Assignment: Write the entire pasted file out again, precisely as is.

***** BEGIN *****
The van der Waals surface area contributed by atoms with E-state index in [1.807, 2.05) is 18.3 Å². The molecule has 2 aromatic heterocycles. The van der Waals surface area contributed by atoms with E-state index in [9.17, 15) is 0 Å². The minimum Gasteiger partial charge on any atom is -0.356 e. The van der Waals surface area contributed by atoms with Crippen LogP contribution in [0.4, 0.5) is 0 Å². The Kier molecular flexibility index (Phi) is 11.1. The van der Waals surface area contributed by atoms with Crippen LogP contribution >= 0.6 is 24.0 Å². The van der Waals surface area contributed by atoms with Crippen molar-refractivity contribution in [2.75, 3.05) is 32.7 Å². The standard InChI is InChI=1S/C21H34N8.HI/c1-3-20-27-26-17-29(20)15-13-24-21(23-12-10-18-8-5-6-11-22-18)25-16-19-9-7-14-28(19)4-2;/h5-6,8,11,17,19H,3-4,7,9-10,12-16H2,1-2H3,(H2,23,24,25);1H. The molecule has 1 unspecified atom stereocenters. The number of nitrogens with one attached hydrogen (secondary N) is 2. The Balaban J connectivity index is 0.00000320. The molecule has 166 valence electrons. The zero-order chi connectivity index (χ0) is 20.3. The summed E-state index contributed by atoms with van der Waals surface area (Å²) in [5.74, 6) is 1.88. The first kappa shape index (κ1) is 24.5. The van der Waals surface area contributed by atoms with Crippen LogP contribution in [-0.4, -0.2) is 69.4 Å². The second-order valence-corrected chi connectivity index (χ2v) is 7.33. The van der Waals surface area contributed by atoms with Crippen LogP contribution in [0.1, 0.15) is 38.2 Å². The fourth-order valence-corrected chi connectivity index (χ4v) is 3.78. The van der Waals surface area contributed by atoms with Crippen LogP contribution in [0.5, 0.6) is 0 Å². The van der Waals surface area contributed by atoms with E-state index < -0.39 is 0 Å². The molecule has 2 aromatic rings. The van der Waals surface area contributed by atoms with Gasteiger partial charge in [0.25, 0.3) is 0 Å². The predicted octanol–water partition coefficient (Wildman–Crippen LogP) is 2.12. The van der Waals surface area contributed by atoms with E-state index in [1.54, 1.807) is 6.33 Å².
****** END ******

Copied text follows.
The van der Waals surface area contributed by atoms with E-state index in [1.807, 2.05) is 18.3 Å². The molecule has 2 aromatic heterocycles. The van der Waals surface area contributed by atoms with E-state index in [9.17, 15) is 0 Å². The minimum Gasteiger partial charge on any atom is -0.356 e. The van der Waals surface area contributed by atoms with Crippen LogP contribution in [0.4, 0.5) is 0 Å². The Kier molecular flexibility index (Phi) is 11.1. The van der Waals surface area contributed by atoms with Crippen LogP contribution >= 0.6 is 24.0 Å². The van der Waals surface area contributed by atoms with Crippen molar-refractivity contribution in [2.75, 3.05) is 32.7 Å². The standard InChI is InChI=1S/C21H34N8.HI/c1-3-20-27-26-17-29(20)15-13-24-21(23-12-10-18-8-5-6-11-22-18)25-16-19-9-7-14-28(19)4-2;/h5-6,8,11,17,19H,3-4,7,9-10,12-16H2,1-2H3,(H2,23,24,25);1H. The molecule has 1 unspecified atom stereocenters. The number of nitrogens with one attached hydrogen (secondary N) is 2. The Balaban J connectivity index is 0.00000320. The molecule has 166 valence electrons. The zero-order chi connectivity index (χ0) is 20.3. The summed E-state index contributed by atoms with van der Waals surface area (Å²) in [5.74, 6) is 1.88. The first kappa shape index (κ1) is 24.5. The van der Waals surface area contributed by atoms with Crippen LogP contribution in [-0.4, -0.2) is 69.4 Å². The second-order valence-corrected chi connectivity index (χ2v) is 7.33. The van der Waals surface area contributed by atoms with Crippen LogP contribution in [0.1, 0.15) is 38.2 Å². The fourth-order valence-corrected chi connectivity index (χ4v) is 3.78. The van der Waals surface area contributed by atoms with Crippen LogP contribution in [0.5, 0.6) is 0 Å². The van der Waals surface area contributed by atoms with E-state index < -0.39 is 0 Å². The molecule has 2 aromatic rings. The van der Waals surface area contributed by atoms with Gasteiger partial charge in [0.25, 0.3) is 0 Å². The predicted octanol–water partition coefficient (Wildman–Crippen LogP) is 2.12. The van der Waals surface area contributed by atoms with E-state index in [1.54, 1.807) is 6.33 Å².